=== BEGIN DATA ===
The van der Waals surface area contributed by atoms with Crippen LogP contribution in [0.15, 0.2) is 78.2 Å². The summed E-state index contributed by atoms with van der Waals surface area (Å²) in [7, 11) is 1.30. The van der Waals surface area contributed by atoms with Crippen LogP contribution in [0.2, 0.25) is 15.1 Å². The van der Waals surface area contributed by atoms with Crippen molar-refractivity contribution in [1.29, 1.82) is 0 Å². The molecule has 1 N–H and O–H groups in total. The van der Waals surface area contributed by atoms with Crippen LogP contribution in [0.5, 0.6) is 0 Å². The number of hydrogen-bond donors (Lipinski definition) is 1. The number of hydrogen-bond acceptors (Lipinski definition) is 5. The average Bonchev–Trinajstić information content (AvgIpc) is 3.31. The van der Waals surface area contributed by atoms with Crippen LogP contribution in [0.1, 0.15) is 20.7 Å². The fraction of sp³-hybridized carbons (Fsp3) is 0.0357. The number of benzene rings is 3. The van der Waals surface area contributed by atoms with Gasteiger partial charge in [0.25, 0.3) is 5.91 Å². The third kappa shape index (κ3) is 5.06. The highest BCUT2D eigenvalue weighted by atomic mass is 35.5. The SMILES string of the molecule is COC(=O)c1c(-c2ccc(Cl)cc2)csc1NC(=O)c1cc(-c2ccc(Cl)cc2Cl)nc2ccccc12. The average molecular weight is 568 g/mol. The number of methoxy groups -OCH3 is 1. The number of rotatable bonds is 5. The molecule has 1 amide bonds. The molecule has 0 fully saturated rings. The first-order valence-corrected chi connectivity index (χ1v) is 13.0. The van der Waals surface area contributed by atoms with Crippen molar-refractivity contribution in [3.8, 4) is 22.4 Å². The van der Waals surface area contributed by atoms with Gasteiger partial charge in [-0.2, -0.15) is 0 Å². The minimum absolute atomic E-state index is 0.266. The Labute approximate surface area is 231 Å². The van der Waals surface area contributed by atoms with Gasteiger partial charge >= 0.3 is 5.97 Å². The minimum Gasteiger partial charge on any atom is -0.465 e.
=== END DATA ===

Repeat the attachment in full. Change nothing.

The van der Waals surface area contributed by atoms with Crippen LogP contribution in [0.15, 0.2) is 78.2 Å². The summed E-state index contributed by atoms with van der Waals surface area (Å²) in [7, 11) is 1.30. The van der Waals surface area contributed by atoms with Crippen LogP contribution in [0.2, 0.25) is 15.1 Å². The van der Waals surface area contributed by atoms with Crippen molar-refractivity contribution in [1.29, 1.82) is 0 Å². The molecule has 1 N–H and O–H groups in total. The van der Waals surface area contributed by atoms with Crippen LogP contribution in [0.5, 0.6) is 0 Å². The number of hydrogen-bond donors (Lipinski definition) is 1. The number of hydrogen-bond acceptors (Lipinski definition) is 5. The average Bonchev–Trinajstić information content (AvgIpc) is 3.31. The van der Waals surface area contributed by atoms with Crippen LogP contribution in [0.1, 0.15) is 20.7 Å². The fraction of sp³-hybridized carbons (Fsp3) is 0.0357. The number of benzene rings is 3. The van der Waals surface area contributed by atoms with Gasteiger partial charge in [0.25, 0.3) is 5.91 Å². The third kappa shape index (κ3) is 5.06. The highest BCUT2D eigenvalue weighted by atomic mass is 35.5. The SMILES string of the molecule is COC(=O)c1c(-c2ccc(Cl)cc2)csc1NC(=O)c1cc(-c2ccc(Cl)cc2Cl)nc2ccccc12. The average molecular weight is 568 g/mol. The number of methoxy groups -OCH3 is 1. The number of rotatable bonds is 5. The molecule has 1 amide bonds. The molecule has 0 fully saturated rings. The first-order valence-corrected chi connectivity index (χ1v) is 13.0. The van der Waals surface area contributed by atoms with Crippen molar-refractivity contribution in [3.8, 4) is 22.4 Å². The van der Waals surface area contributed by atoms with Gasteiger partial charge in [-0.2, -0.15) is 0 Å². The minimum absolute atomic E-state index is 0.266. The Labute approximate surface area is 231 Å². The van der Waals surface area contributed by atoms with Gasteiger partial charge >= 0.3 is 5.97 Å². The minimum Gasteiger partial charge on any atom is -0.465 e.